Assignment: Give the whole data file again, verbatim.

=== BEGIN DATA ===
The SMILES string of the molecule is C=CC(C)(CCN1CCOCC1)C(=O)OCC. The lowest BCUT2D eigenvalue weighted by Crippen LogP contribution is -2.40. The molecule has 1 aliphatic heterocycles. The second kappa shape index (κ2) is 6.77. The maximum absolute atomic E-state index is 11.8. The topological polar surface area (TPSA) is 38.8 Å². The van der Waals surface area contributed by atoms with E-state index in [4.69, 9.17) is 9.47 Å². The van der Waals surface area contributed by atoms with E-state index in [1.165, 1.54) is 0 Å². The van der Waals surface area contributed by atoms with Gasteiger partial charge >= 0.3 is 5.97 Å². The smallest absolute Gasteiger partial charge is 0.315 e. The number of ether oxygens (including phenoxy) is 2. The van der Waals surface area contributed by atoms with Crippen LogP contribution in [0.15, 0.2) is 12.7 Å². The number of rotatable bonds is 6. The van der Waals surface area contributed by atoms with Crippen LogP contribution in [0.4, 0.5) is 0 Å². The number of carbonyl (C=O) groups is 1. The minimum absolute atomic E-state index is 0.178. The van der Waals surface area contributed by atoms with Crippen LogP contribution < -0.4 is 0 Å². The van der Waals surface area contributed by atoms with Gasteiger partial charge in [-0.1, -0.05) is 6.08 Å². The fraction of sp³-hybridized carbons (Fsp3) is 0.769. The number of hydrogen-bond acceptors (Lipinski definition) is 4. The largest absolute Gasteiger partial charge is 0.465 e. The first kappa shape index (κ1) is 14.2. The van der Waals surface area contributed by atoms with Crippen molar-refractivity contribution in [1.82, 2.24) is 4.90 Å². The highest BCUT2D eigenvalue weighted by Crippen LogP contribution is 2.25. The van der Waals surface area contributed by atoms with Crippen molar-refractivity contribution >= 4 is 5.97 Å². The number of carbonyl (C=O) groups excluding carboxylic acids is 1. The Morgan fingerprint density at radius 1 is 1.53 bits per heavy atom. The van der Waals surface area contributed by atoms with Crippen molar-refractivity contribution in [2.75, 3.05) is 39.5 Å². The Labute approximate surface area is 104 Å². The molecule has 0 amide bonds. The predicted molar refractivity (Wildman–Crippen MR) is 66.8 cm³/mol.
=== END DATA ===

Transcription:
The SMILES string of the molecule is C=CC(C)(CCN1CCOCC1)C(=O)OCC. The lowest BCUT2D eigenvalue weighted by Crippen LogP contribution is -2.40. The molecule has 1 aliphatic heterocycles. The second kappa shape index (κ2) is 6.77. The maximum absolute atomic E-state index is 11.8. The topological polar surface area (TPSA) is 38.8 Å². The van der Waals surface area contributed by atoms with E-state index in [4.69, 9.17) is 9.47 Å². The van der Waals surface area contributed by atoms with E-state index in [1.165, 1.54) is 0 Å². The van der Waals surface area contributed by atoms with Gasteiger partial charge >= 0.3 is 5.97 Å². The smallest absolute Gasteiger partial charge is 0.315 e. The number of ether oxygens (including phenoxy) is 2. The van der Waals surface area contributed by atoms with Crippen LogP contribution in [0.15, 0.2) is 12.7 Å². The number of rotatable bonds is 6. The van der Waals surface area contributed by atoms with Crippen LogP contribution in [0.4, 0.5) is 0 Å². The number of carbonyl (C=O) groups is 1. The minimum absolute atomic E-state index is 0.178. The van der Waals surface area contributed by atoms with Crippen LogP contribution < -0.4 is 0 Å². The van der Waals surface area contributed by atoms with Gasteiger partial charge in [-0.1, -0.05) is 6.08 Å². The fraction of sp³-hybridized carbons (Fsp3) is 0.769. The number of hydrogen-bond acceptors (Lipinski definition) is 4. The largest absolute Gasteiger partial charge is 0.465 e. The first kappa shape index (κ1) is 14.2. The van der Waals surface area contributed by atoms with Crippen molar-refractivity contribution in [1.82, 2.24) is 4.90 Å². The highest BCUT2D eigenvalue weighted by Crippen LogP contribution is 2.25. The van der Waals surface area contributed by atoms with Crippen molar-refractivity contribution >= 4 is 5.97 Å². The number of carbonyl (C=O) groups excluding carboxylic acids is 1. The Morgan fingerprint density at radius 1 is 1.53 bits per heavy atom. The van der Waals surface area contributed by atoms with Crippen molar-refractivity contribution in [2.75, 3.05) is 39.5 Å². The Labute approximate surface area is 104 Å². The molecule has 0 amide bonds. The predicted molar refractivity (Wildman–Crippen MR) is 66.8 cm³/mol.